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Report: Alabama has second lowest per capita state, local tax collections

The state’s local and state tax revenue per resident is now the second-lowest in the country.

Taxes Concept. Word on Folder Register of Card Index. Selective Focus.

For the first time since the 1990s, the revenue Alabama collects from state and local taxes is no longer the lowest per capita in the country. The state’s local and state tax revenue per resident is now the second-lowest in the country. That’s according to a new report from the Public Affairs Research Council of Alabama.

The report, based on tax collections in 2018 recently released by the U.S. Census Bureau and the Bureau of Economic Analysis shows that Tennesseans pay slightly less in overall state and local taxes due to a reduced tax rate on groceries there and the process of phasing out what remains of its small income tax.

According to the report, Alabamians pay $3,527 per capita — up $157 from $3,370 reported previously in 2017. The current figures listed in the report do not include the tax increase from the 2019 gas tax.

This increase is linked to stout revenue growth and increased income tax collection by the state, which coupled with Tennessee’s tax policy changes, places Alabama second on the list for lowest total state and local taxes collected per capita.

Alabama still ranks significantly lower than other states in the Southeast, who collectively are the lowest in state and local taxes in the U.S. PARCA suggests that these lower taxes partially explain Alabama’s struggle to provide public services on the same level as other states.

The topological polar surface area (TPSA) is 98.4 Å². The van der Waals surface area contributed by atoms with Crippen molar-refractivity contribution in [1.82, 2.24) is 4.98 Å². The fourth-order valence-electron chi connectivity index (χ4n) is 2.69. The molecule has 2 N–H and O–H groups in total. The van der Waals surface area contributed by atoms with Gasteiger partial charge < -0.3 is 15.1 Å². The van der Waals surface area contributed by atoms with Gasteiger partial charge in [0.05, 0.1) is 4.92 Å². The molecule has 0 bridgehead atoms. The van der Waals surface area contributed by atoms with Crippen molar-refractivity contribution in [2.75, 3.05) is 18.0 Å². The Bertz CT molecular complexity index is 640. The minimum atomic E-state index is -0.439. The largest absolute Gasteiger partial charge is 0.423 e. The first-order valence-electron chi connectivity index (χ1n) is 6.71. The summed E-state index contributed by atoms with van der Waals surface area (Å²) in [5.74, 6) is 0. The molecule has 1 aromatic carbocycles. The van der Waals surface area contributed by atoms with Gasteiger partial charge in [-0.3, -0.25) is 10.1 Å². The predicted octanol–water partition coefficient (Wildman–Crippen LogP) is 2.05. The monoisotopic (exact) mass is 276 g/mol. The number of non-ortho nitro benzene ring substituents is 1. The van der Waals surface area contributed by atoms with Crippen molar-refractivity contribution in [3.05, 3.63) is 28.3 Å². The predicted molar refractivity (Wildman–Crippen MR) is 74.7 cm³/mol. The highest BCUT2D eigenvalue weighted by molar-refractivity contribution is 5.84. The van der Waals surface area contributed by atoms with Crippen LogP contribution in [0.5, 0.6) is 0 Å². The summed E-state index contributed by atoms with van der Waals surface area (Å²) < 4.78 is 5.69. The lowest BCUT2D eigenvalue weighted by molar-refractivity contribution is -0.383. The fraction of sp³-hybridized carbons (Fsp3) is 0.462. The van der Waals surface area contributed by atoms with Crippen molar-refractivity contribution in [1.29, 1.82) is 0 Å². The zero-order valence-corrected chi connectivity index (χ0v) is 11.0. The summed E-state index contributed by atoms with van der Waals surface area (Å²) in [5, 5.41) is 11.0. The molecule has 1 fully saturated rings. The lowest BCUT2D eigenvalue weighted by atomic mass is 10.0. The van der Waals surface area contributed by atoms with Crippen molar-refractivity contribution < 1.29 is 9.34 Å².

PARCA’s report compares Alabama per resident tax collections with other southern states like Louisiana, South Carolina and Mississippi.

“Mississippi, a state with less wealth and economic activity, nevertheless collects $240 more per capita than Alabama,” states the report. “If Alabama collected taxes at Mississippi’s rate, state and local governments would have an additional $1.2 billion to fund education, health care, highways, public safety, and the broad spectrum of state and local services provided.”

Alabama still maintains one of the highest tax rates in the nation for alcohol, public utilities and sales taxes.

Written By

John is a student contributor studying communications and French at the University of Alabama at Birmingham. You can contact him at [email protected] or via Twitter.

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